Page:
According the majority of critics … no
“That Awkward Moment” is on track to box office success as counter-programming to this weekend's Super Bowl XLVIII — but that doesn't mean it's actually any good.
First time writer-director Tom Gormican's indie comedy, which Focus Features acquired and is giving a major theatrical release, has been declared “rotten” on critic aggregator Rotten Tomatoes. So far, only 23 percent of the 79 reviews counted give the broromantic comedy any significant praise.
Zac Efron (“High School Musical”) stars and produced the flick co-starring Michael B. Jordan (“Fruitvale Station”) and Miles Teller (“The Spectacular Now”) as best buds looking for love in New York City, and experiencing lots of, you know, “awkward” moments along the way.
The title alone sets some pretty high expectations for R-rated shenanigans, and according to TheWrap‘s Alonso Duralde, audiences shouldn't expect an ounce of originality.
“No matter how much scruff Efron grows, how much scotch he swills or how many F-bombs he drops, he’s still got a face like a basket of kittens,” Duralde wrote in his review. “And ‘That Awkward Moment’ has a script like a basket of clichés, hauling out the hoariest insights about romance and relationships alongside gags so shopworn (I thought you said it was a costume party!) you can’t believe they still exist outside of family-hour sitcoms.”
Chicago Tribune critic Michael Phillips highlights standout performances from Teller and his love interest, Mackenzie Davis, but says Efron's falls flat.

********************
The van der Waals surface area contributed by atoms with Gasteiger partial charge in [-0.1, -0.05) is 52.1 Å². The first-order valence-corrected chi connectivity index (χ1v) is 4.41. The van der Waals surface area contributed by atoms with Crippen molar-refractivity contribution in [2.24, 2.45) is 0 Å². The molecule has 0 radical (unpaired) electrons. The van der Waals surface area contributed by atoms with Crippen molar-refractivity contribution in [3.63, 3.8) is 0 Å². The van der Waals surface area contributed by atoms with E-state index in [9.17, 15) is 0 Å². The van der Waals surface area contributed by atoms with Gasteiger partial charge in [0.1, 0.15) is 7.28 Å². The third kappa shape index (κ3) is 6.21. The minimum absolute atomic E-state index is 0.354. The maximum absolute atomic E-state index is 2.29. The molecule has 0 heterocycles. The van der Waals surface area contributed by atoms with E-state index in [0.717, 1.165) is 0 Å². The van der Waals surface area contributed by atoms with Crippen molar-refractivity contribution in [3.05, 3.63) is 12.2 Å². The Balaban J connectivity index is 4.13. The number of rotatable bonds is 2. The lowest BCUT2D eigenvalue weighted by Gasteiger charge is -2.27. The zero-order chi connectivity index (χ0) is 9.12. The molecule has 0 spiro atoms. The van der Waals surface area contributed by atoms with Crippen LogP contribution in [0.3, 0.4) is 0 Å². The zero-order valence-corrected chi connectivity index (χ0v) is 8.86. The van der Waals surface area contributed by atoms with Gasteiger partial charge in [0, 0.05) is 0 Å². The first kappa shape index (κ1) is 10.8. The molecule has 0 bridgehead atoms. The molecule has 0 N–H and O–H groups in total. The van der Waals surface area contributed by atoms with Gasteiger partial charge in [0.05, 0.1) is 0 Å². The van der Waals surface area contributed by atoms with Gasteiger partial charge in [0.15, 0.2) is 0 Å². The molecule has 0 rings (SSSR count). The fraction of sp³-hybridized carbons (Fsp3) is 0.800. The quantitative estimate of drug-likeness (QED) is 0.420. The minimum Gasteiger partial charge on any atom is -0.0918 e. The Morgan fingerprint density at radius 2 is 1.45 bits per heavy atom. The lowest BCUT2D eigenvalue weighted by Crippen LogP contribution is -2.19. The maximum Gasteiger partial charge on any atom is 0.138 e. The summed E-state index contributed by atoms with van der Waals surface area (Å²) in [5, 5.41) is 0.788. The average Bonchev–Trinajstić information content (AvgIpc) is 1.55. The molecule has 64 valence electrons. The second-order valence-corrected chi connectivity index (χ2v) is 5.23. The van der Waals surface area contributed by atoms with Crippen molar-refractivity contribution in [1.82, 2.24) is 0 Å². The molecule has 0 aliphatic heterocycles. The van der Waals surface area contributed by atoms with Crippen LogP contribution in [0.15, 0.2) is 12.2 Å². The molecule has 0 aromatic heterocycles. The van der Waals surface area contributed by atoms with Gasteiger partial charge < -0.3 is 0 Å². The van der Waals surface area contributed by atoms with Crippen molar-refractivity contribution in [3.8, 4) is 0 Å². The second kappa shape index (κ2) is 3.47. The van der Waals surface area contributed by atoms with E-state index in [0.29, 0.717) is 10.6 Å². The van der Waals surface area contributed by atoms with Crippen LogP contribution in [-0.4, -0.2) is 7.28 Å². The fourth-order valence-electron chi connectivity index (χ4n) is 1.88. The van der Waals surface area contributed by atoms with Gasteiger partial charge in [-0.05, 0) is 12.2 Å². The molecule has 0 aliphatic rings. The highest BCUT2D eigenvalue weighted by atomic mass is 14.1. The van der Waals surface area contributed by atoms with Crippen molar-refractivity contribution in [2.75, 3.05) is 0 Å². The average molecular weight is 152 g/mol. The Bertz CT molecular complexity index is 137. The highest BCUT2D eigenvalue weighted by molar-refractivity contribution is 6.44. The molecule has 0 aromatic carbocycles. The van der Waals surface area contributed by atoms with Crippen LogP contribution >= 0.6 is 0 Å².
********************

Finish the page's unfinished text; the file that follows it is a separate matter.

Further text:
“This lady-killer, meant to be fetchingly blase on the surface and a fine fellow underneath, comes off like such a pluperfect egotist, you find yourself rooting for everyone but him,” Phillips wrote. “The casting exacerbates matters. The film stars Efron and co-stars several other youngish performers more interesting and wittier than Efron.”
Rolling Stone‘s Peter Travers was short and not-so-sweet in his 190-word, 1.5 star review.
“Take three horny guys, all twentysomethings, mix with a plot that was old last century, and serve to an audience so desperate for dick jokes and toilet gags they might forgive a movie wired only with clichés,” Travers wrote. “Kudos to Teller for generating whatever laughs manage to poke their heads above this sea of misogyny and missed opportunities.”
Los Angeles Times critic Betsy Sharkey also took issue with the comedic aspect of the romance-themed film from the perspective of guys.
“What ‘Awkward’ is theoretically about are the ways that moment gets dicey when guys figure out they actually care about the females in question,” Sharkey wrote. “But what ‘Awkward’ is actually about, albeit unintentionally, is how passing off misogyny for comedy has gotten so terribly passé, as insulting to the guys as to the young women. Including the actors.”
Still, 18 other critics, including a number of women, didn't mind the misogynistic tone of the film. And even found it funny.
L.A. Weekly critic Amy Nicholson described “Awkward Moment” as “a surprisingly good dude-bro version of ‘Sex and the City,'” thanks in part to the excellent chemistry between Efron, Teller and Jordan.
“While it's easy to tease first-time writer-director Tom Gormican's raunchy rom-com, the trio has a shaggy chemistry, and most of the jokes hit,” Nicholson wrote. “So many, in fact, that when the lads vow that they'll never, ever, have girlfriends again, we don't actually think they're serious until the rushed final act, when we realize that was supposed to be a plot point.”
Claudia Puig of USA Today also made the “Sex and the City” comparison and enjoyed the “charming trio” carrying the film. Perhaps most importantly — for Focus’ profit potential, at least — she thinks it's the perfect date movie for a certain romantic holiday just two weeks away.
“From a more cynical perspective, it's a Valentine's Day date movie that guys won't mind seeing,” Puig wrote. “And women will find amusing enough and easy on the eyes.”